■ It is my understanding that the top two third-party certification services are Professional Coin Grading Service (PCGS) and Numismatic Guaranty Company (NGC). How did this evolve?
In 2007, the Professional Numismatists Guild surveyed major coin dealers for their opinion of 11 services that existed at that time. PCGS and NGC were the only two rated “Superior” in that survey. Two additional companies were rated “Good,” two more as “Poor,” and five were rated “Unacceptable.” All such services strive for excellence. Judge the coin you are purchasing, not the company whose opinion is accompanying the coin.
■ There is inconsistency in what color (Red, Red-Brown, or Brown) assigned to uncirculated cents. How do I know if I’m getting a good buy?
While many coins graded and encapsulated by third-party grading services can be purchased sight unseen without any concern over what you will get, this is not necessarily a good way to purchase copper coins. The three color designations are a start, but this is an area of collecting where you should view the coin in person. One Red coin may be entirely different from another.
■ If I collect full Red uncirculated cents in third-party slabs, how do I know the color of the coin won’t change in time?
According to the PCGS website, “[A] method for keeping coins in as close to their original state as possible is to have them graded and encapsulated by PCGS, which has always used the safest plastics and sealing methods available. The latest PCGS holders use a proprietary polymer formula made from a blend of scratch-resistant plastic that is 99.99% chemically inert. Furthermore, PCGS holders are sealed with no seam and are virtually airtight to provide the maximum protection against environmental damage to the coins within.” Other services use similar encapsulations.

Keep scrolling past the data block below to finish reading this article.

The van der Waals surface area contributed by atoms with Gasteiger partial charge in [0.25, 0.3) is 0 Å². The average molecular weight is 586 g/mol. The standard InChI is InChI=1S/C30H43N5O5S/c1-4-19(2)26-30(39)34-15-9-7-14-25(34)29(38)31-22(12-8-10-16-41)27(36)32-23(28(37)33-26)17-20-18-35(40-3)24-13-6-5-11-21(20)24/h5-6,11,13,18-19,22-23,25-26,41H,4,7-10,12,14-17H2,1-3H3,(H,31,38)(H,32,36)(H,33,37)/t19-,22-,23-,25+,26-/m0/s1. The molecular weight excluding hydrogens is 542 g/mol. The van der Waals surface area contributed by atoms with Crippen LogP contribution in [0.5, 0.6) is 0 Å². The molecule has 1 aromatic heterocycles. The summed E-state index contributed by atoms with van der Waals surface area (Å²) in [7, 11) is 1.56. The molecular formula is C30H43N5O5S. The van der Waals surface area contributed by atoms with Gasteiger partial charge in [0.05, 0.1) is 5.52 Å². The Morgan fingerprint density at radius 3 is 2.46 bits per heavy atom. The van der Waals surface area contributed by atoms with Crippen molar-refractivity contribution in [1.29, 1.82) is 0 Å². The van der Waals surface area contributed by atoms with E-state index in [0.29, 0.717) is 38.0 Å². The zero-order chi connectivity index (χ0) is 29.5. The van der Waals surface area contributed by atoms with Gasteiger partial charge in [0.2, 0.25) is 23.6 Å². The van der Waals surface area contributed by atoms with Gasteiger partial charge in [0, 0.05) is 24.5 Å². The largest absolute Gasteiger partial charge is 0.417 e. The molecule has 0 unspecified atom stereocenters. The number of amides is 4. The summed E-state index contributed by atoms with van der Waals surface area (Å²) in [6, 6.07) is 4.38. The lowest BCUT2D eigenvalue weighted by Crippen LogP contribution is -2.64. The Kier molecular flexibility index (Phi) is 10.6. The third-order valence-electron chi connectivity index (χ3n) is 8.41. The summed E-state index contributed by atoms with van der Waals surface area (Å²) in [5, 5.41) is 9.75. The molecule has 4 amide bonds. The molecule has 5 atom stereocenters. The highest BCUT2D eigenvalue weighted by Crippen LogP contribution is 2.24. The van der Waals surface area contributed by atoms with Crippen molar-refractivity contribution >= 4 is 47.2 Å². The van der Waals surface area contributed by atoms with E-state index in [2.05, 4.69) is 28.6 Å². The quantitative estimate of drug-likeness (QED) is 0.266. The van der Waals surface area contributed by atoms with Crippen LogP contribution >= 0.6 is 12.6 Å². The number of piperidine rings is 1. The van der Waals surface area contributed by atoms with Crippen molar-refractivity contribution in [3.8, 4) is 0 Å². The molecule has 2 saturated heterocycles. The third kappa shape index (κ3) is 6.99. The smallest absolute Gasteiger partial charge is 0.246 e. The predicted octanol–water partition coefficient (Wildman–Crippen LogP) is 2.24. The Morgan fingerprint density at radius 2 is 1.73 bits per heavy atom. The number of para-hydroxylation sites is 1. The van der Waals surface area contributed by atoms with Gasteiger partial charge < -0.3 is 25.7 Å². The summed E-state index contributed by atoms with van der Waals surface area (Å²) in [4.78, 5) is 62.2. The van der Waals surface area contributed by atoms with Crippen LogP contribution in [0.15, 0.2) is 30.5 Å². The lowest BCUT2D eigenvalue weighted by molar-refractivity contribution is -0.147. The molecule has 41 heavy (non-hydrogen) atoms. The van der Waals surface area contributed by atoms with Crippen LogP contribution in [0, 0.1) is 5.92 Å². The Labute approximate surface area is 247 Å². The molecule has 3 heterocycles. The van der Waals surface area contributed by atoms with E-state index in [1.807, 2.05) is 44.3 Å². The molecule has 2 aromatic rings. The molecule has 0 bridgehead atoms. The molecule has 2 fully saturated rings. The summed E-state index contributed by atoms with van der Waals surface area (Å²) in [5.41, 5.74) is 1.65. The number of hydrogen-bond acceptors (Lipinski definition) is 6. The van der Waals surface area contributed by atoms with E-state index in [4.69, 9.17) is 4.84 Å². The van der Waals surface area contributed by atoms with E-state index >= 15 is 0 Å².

■ Is there a market for undated Buffalo nickels that have been chemically treated to make the date readable?
Like with anything else you plan to sell, you need to know your market. Yes, there are people interested in buying such coins, but these aren’t the same folks who are concerned with if the reverse details include a full horn and well-defined tail. Such coins are of interest to low-budget collectors who otherwise couldn’t afford some of the key-date coins.
■ What about Type One Standing Liberty quarters on which the date has been worn off? Is there a market for these coins?
There are some minor design differences between the key-date 1916 and the 1917 Type One Standing Liberty quarter. For this reason, there is a market for 1916 quarters on which the date is gone.
■ Do major third-party certification services encapsulate and grade Type One Standing Liberty quarters on which the date has been worn off?
The top two such services, PCGS and NGC, each certify undated Type One quarters. The 1916 quarter is going to be pricey even when certified to be in n a very low grade and lacking the date.
E-mail inquiries only. Do not send letters in the mail. Send to Giedroyc@Bright.net. Because of space limitations, we are unable to publish all questions.